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Founder of Kinsley – F.C. Blanchard – Hillside Cemetery, Edwards, Kansas

F.C. Blanchard is credited with the founding and continued growth of and Kinsley, Edwards, Kansas.

Ferdinand Clinton Blanchard was born in 1836 in Maine. He spent his boyhood there and at the age of 21, he headed west to find his own path.

When the Civil War broke out, F.C. enlisted in Co. E 1st MO Infantry. His regiment combined with the same into Light Artillery. Sgt. Blanchard tangled with Quantrill’s guerrillas. F.C. suffered a slight bullet wound in the left elbow and head.

In 1873, F.C. settled in Edwards County and took a soldier’s claim 2 ½ miles south of Kinsley.

Being one of the early pioneers he had the distinction of many firsts including “holding the plow during the first sod plowing and turning over the first bit of prairie land . . ., His first planting was corn and watermelons. Worms ate all the corn and he had to rely on the watermelons.”1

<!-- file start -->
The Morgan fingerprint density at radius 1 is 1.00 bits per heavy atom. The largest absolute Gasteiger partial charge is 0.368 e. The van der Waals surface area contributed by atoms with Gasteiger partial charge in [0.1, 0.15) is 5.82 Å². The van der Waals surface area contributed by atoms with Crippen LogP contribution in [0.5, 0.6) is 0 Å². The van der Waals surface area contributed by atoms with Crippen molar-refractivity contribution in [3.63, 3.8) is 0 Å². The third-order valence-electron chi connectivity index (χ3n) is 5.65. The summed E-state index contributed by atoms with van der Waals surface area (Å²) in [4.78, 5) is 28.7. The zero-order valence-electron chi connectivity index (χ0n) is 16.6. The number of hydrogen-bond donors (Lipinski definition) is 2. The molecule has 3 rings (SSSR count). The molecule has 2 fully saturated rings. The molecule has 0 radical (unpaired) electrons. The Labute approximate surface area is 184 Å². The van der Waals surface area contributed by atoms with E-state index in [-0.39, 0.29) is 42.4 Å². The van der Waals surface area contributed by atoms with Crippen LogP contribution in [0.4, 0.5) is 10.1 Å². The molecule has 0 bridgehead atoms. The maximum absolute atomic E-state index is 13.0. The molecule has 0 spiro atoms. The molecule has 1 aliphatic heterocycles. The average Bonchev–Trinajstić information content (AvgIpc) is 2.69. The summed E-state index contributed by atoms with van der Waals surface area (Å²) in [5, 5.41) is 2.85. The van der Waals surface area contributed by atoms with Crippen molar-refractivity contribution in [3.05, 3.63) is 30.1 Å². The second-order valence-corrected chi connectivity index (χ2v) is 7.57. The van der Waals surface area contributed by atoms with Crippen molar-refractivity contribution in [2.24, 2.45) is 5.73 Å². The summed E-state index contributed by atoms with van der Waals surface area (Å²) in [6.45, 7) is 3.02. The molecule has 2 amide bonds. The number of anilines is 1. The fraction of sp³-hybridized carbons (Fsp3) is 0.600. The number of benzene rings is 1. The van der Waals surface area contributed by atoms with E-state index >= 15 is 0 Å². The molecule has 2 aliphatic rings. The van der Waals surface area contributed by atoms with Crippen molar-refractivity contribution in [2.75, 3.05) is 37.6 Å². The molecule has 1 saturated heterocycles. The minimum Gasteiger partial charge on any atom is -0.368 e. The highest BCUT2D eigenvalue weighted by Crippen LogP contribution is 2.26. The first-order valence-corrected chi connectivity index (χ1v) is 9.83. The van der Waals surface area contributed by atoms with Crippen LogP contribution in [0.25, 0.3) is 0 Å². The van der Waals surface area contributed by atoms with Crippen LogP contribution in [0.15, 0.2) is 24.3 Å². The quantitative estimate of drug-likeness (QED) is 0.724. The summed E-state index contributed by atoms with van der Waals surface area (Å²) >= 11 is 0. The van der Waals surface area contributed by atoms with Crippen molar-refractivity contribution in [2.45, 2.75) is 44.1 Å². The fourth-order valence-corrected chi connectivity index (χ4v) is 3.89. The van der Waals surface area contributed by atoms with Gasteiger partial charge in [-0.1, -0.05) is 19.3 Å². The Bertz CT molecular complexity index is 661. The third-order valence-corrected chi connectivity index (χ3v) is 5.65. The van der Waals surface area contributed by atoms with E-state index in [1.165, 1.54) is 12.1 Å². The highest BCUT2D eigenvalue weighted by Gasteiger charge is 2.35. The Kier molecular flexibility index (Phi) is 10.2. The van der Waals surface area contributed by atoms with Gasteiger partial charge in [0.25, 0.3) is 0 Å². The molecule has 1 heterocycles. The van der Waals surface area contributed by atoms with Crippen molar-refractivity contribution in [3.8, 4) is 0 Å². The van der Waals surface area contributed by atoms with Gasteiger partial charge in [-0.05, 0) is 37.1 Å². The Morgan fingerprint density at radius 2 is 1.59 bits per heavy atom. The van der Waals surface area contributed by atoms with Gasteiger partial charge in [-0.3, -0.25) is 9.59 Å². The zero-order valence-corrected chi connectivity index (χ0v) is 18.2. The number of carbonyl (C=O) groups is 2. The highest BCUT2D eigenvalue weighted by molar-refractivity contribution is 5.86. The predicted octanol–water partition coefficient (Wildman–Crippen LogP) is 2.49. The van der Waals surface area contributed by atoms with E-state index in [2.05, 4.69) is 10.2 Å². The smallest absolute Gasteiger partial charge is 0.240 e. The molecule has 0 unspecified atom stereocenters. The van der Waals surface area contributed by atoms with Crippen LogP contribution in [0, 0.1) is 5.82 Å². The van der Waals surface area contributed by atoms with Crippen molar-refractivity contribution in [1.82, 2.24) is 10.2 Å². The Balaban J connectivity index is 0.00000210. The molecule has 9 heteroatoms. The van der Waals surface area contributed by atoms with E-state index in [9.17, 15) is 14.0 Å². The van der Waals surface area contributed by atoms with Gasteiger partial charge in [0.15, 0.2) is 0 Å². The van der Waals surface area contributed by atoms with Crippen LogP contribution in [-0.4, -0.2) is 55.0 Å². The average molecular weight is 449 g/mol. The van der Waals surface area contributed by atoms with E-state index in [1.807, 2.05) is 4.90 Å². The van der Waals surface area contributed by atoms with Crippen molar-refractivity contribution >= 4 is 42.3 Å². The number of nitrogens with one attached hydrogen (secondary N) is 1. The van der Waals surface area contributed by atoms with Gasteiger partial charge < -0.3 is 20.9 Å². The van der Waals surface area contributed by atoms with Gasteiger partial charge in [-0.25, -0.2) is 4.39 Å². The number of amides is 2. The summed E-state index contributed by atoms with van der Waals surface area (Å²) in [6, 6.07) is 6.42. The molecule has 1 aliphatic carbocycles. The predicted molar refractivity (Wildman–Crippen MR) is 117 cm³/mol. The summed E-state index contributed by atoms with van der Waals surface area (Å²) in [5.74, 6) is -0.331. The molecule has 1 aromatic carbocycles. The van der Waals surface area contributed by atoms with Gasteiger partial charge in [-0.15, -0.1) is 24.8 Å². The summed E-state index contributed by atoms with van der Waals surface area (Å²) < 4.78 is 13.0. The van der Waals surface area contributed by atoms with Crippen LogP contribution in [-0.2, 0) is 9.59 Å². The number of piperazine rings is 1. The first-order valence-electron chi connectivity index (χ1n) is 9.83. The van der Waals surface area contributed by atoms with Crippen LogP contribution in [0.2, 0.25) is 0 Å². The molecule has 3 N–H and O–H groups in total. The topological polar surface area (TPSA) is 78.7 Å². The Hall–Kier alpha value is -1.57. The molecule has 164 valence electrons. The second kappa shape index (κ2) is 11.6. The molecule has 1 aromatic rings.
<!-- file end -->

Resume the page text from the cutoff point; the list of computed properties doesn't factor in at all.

The first marriage to take place in Kinsley was between F.C. and Katie J. Martin on October 29, 1874. Four children were born to the couple. Later that year, grasshoppers destroyed their crops. The next year, the crops were destroyed by hail. F.C. decided to buy some cattle, but a winter blizzard wiped out most of his cattle. A move to a different claim was no better as a prairie fire wiped out the remaining possessions he owned.

F.C. and his family moved into town and became a clerk at the post office, and later managed an elevator and a lumberyard. He was one of the first county commissioners and was elected Probate Judge of Edwards County.

F.C. passed away at the age of 85 on March 22, 1922. Katie died on January 4, 1929. Both are buried in Hillside Cemetery along with two of their children.

Note: According to his obituary published in The Kinsley Graphic of Mar 30, 1922, “The townsite had already been located by his brother, W.F. Blanchard, E.K. Smart and Thomas Rogers.” Names for the town included Petersburg, Peters City, and finally Kinsley.

1The Kinsley-Edwards County Centennial p. 252

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